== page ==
If you enjoy Robert’s recording be sure to purchase a copy of HALLOWEEN PARTY ’21 to support Gravelight and indy authors like Robert.

Bloody Snowshoes

Screen capture of Mr. Fulcher’s blog entry of 02.20.21.

This fall, just in time for the season of the witch, R. David Fulcher will release a collection of horror destined to keep you awake each night until the first merciful ray of light seeps over the dark and uncaring horizon.

Get yourself in on it now, with his blog, and find out why those snowshoes are sooooo bloody.

Are you scared? Thank Horace.

Horace Walpole: the father of horror!

Horace Walpole (1717-1797) is generally considered to be the father of horror novels.

Interesting as he looks so handsome and a bit like the modern Sherlock Holmes as played by Benedict Cumberbatch (who is also diabolical and handsome, IMHO, but I digress….):

Horace is generally believed to have penned the first horror novel, The Castle of Otranto.

Benedict Cumberbatch: the Horace Walpole doppelgänger.

PLOT:

The Castle of Otranto tells the story of Manfred, lord of the castle, and his family. The book begins on the wedding-day of his sickly son Conrad and princess Isabella. Shortly before the wedding, however, Conrad is crushed to death by a gigantic helmet that falls on him from above.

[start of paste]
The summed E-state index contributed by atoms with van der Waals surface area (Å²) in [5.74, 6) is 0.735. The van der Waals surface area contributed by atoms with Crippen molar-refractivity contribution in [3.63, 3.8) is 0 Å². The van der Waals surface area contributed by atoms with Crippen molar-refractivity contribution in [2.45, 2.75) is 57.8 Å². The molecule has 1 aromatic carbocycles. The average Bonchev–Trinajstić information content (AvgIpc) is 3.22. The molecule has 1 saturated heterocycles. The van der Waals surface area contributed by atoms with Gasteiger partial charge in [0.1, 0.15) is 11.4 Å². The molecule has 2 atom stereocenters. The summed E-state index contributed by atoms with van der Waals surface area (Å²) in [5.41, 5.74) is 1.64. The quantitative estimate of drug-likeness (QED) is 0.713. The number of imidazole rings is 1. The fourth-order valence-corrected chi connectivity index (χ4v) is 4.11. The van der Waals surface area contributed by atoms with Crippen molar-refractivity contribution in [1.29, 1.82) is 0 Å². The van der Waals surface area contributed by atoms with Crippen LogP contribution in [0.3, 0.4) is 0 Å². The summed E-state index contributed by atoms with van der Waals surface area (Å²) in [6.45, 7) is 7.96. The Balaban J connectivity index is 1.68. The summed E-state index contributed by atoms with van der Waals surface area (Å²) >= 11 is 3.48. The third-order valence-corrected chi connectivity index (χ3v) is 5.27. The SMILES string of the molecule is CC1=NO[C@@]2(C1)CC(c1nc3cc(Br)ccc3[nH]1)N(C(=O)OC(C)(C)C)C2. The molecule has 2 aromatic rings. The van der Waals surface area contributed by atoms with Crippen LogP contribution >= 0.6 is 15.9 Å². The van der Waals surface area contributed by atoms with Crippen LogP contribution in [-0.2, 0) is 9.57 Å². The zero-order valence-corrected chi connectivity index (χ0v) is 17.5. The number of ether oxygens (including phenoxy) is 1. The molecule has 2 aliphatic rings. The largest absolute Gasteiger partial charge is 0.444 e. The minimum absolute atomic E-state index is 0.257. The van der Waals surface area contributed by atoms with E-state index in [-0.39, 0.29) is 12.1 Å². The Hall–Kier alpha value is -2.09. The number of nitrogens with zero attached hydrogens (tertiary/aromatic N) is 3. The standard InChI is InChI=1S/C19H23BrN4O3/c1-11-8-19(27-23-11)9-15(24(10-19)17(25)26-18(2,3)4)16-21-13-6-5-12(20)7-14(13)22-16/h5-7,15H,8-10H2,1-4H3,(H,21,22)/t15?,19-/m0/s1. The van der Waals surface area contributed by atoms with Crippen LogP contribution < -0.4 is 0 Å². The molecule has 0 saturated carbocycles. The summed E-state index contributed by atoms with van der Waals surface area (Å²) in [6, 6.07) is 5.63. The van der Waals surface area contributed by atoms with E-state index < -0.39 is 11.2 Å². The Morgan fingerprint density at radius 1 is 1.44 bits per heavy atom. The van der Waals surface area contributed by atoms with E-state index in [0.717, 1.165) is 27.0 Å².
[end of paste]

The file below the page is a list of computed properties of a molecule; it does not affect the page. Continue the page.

This inexplicable event is particularly ominous in light of an ancient prophecy, “…that the castle and lordship of Otranto should pass from the present family, whenever the real owner should be grown too large to inhabit it.” Manfred, terrified that Conrad’s death signals the beginning of the end for his line, resolves to avert destruction by marrying Isabella himself, while divorcing his current wife, Hippolita, who he feels has failed to bear him a proper heir due to the sickly condition of Conrad before his untimely death. However, as Manfred attempts to marry Isabella…

The Castle of Otranto: Title page to the third edition (circa 1776).

Crushed by a huge helmet… just the first in a series of mysterious and terrible occurrences that befall the characters in this book. And that is all we’re willing to tell you, after all, Horace deserves to still sell a few copies. Or check your local library.

For those of you who love horror, but like it a bit more modern, we have two great books coming out this year: a collection of short stories from Samsara: The Magazine of Suffering publisher R. David Fulcher, and Halloween Party 2021, a collection of horror short stories and poems by a terrifying crew that includes Fulcher, Dutton (who is currently serializing a pretty creepy novel on his blog, free!), Golladay, Giunta, and Brown, among many others.

To stay in the loop and find out about exclusives and more info on the authors, follow us here, and on Facebook!